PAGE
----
While participating in an interview with Mark Willis of the Road Dog Channel regarding the current hours-of-service (HOS) rules, he asked the question: How exactly did we get here? I and some callers tried to put our finger on that one big thing, but we couldn’t.
Like early explorers trying to find the source of the Mississippi River, what we thought was the source was really a stream heading somewhere further north.
In trying to compile my own map, I had to go back at least 34 years. I was amazed, and frankly overwhelmed, when I saw the timeline and impacts in their entirety. While not every item is HOS specific, each has impacted HOS evolution in an important way. Thanks to the American Trucking Associations (ATA) staff for their research help on this partial list:
• Motor Carrier Act of 1980 – Deregulated the trucking industry (no more government-set rates, routes and allowed commodities).
• Surface Transportation Assistance Act (STAA) of 1982 – Set 80,000 gross vehicle weights and created Motor Carrier Safety Assistance Program (Established maximum vehicle weights on interstates, froze longer combination vehicles on the national network, and provided funds to states for increased roadside inspections).
• Motor Carrier Safety Act of 1984 – Created safety rating process for motor carriers.
• CMV Safety Act of 1986 – Created commercial driver’s license (no more duplicate licenses issued from multiple states).
• HM Transportation Safety Act of 1990 – Established uniform hazmat regulations.
• Omnibus Transportation Employee Testing Act of 1991 – Mandated drug and alcohol testing (more clean and sober drivers).
• Intermodal Surface Transportation Act of 1991 – Froze longer combination vehicles (no LCV expansion to new interstates).
• ICC Termination Act of 1995 – Congress directed the US DOT to conduct an HOS rulemaking to “increase driver alertness and reduce fatigue-related incidents.”
• NHS Designation Act of 1995 – Repealed national maximum speed limit (trucks run faster).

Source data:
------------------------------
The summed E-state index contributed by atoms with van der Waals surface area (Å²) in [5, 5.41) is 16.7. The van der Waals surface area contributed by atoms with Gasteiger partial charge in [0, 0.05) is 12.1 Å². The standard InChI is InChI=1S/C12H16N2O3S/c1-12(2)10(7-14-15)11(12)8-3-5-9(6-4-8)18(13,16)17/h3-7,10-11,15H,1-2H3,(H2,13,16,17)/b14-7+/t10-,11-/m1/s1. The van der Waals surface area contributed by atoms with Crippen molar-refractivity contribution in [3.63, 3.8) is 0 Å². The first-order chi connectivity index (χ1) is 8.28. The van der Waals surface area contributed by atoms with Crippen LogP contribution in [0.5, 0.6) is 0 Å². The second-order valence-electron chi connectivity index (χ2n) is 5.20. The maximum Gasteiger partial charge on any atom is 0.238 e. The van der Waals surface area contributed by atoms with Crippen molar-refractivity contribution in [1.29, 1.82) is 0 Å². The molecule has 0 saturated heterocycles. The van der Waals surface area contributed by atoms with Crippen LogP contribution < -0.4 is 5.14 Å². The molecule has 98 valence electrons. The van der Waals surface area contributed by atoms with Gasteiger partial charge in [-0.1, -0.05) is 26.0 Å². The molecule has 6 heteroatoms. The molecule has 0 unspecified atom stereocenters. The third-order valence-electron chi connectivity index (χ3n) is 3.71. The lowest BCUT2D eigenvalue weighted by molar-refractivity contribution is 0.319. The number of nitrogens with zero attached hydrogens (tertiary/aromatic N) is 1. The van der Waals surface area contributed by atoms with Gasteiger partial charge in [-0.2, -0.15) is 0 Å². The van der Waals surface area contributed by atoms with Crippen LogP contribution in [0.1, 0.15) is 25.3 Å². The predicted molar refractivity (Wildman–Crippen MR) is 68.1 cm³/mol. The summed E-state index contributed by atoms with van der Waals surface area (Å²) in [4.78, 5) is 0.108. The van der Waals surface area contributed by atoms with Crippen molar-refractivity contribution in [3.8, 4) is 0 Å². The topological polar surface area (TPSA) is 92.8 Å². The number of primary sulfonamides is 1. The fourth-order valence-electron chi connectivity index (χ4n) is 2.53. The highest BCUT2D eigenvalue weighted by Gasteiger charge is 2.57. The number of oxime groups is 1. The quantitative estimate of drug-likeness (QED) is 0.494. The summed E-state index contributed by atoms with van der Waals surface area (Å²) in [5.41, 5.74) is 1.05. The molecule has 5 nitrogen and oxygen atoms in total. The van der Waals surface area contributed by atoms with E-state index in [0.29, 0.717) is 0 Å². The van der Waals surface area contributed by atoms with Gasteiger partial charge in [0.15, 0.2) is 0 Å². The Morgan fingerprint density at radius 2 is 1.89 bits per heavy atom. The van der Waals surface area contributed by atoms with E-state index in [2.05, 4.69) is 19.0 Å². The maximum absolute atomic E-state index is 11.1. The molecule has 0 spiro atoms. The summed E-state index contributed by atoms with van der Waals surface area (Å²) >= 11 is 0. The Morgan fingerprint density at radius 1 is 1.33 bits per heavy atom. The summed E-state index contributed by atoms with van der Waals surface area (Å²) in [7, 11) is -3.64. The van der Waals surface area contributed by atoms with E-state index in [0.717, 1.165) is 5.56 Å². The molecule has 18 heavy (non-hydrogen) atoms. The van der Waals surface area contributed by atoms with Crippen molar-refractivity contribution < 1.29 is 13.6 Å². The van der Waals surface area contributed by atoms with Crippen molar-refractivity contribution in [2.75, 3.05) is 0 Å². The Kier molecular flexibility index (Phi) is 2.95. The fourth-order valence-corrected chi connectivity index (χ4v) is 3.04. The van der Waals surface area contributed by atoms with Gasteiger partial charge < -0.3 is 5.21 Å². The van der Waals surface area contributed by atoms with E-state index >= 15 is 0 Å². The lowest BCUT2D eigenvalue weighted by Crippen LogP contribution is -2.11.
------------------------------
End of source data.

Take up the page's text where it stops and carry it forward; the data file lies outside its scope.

• Creation of Federal Motor Carrier Safety Administration in 1999 – Trucking industry asked for its own agency instead of being just part of the Federal Highway Administration. (Yes, we asked).
• Hours-of-Service Rules Revised in 2004 – Implemented daily maximum driving and on-duty time (loss of flexibility).
• Compliance Safety Accountability (CSA) 2010 – Focus resources on worst performing carriers (CSA scores and greater transparency).
• MAP 21 of 2012 – Mandated electronic logging devices (no more paper logs).
Many had strong industry support at conception and did yield some of the promised safety benefits. Unfortunately, others have fallen far short, creating new barriers and increasing costs.
So, which of these is the big reason for our current hours-of-service rules? It is impossible to identify, really. Each action led to operational and market changes, with shippers, carriers and drivers doing their best to make it work.
Three things I CAN say with certainty today:
• First, we truckers will continue to support reasonable regulations that truly promote safety.
• Second, we will push back mightily against unreasonable restrictions that do not improve safety.
• And third, the Mississippi DOES start in Lake Itasca in northern Minnesota!
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